Sometimes hotspots in photographs just need a helping hand.
You’ve all been there. You are out shooting some scene in the shadows that proves to be quite dramatic and makes for a stunning final image. The only problem is there is that darned hot-spot of direct sunlight worming its way through the shadow-casting obstructions. It makes a white-hot distraction that draws your eye away from your purposed center of interest. It can ruin an otherwise good composition.
Take this butterfly photo where the insect is poised at water’s-edge on a partially damp rock. The water behind is in shadows and the butterfly is nicely lit by the sun. The dry section of white stone is way too hot, however and creates a disturbing distraction. This is fixable in software but ideally a get-it-right in-camera approach yields a much better result.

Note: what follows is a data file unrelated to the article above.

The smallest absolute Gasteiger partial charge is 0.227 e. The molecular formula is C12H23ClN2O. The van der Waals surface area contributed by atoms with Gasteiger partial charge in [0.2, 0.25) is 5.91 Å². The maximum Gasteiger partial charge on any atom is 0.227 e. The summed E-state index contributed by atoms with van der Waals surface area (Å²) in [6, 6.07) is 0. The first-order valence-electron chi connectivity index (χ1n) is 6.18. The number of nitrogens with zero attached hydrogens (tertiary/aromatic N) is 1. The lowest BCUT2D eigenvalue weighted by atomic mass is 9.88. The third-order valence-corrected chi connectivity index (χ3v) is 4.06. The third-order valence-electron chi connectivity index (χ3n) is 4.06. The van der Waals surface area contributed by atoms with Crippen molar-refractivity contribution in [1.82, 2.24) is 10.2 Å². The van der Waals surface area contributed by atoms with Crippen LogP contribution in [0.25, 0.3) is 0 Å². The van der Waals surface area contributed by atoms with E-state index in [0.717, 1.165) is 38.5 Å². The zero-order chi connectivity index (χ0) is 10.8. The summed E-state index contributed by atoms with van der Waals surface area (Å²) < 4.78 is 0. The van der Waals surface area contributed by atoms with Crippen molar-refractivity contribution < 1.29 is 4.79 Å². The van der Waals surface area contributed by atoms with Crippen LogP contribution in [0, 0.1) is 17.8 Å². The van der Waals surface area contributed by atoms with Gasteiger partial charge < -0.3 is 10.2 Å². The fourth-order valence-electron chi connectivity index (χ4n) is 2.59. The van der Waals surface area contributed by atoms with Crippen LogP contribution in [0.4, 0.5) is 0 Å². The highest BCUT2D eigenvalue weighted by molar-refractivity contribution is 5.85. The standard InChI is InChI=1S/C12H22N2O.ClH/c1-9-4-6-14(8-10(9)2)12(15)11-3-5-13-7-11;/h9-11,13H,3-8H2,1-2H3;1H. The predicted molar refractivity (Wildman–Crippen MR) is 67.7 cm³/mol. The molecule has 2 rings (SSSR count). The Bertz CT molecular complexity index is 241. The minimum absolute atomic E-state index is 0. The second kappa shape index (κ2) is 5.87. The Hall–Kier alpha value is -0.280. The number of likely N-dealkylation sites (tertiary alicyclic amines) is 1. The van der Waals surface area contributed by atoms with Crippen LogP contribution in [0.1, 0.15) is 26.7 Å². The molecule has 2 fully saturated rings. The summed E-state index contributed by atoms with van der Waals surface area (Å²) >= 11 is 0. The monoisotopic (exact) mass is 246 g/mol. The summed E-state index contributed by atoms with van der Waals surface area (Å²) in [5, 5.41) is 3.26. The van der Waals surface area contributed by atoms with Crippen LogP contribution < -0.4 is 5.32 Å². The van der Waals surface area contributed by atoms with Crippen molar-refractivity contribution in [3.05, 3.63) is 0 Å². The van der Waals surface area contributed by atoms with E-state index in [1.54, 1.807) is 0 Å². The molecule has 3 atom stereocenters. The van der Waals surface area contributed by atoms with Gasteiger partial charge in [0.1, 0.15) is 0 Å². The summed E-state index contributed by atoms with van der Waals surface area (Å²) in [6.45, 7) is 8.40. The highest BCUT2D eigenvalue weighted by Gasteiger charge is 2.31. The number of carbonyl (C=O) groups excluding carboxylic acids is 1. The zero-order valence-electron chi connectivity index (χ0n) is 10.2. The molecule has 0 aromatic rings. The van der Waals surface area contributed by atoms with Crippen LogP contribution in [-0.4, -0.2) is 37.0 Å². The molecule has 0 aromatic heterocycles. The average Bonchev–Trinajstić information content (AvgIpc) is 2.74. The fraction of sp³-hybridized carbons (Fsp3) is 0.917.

Enter the helping hand. It could be a stranger walking by or it could be a shooting buddy. In this case, a simple hand was held above the white-hot rock casting a shadow onto the spot where the sun’s shafted light was falling. Note how much softer the tone and how much more subdued the general lighting is. In this case the shade cast by the helping hand cut the exposure by 1 1/3 stops causing me to drop my shutter speed from 1/320th to 1/125th of a second. I now have a much more workable photo for my software package to edit.
After editing a modest amount, the distraction is gone and I can concentrate on my image’s subject the butterfly.
I know photographers who draft passer’s by to stand and cast shadows it foregrounds, backgrounds and across the subject. You never know who can or will lend a helping hand-until you ask.
Rikk Flohr © 2009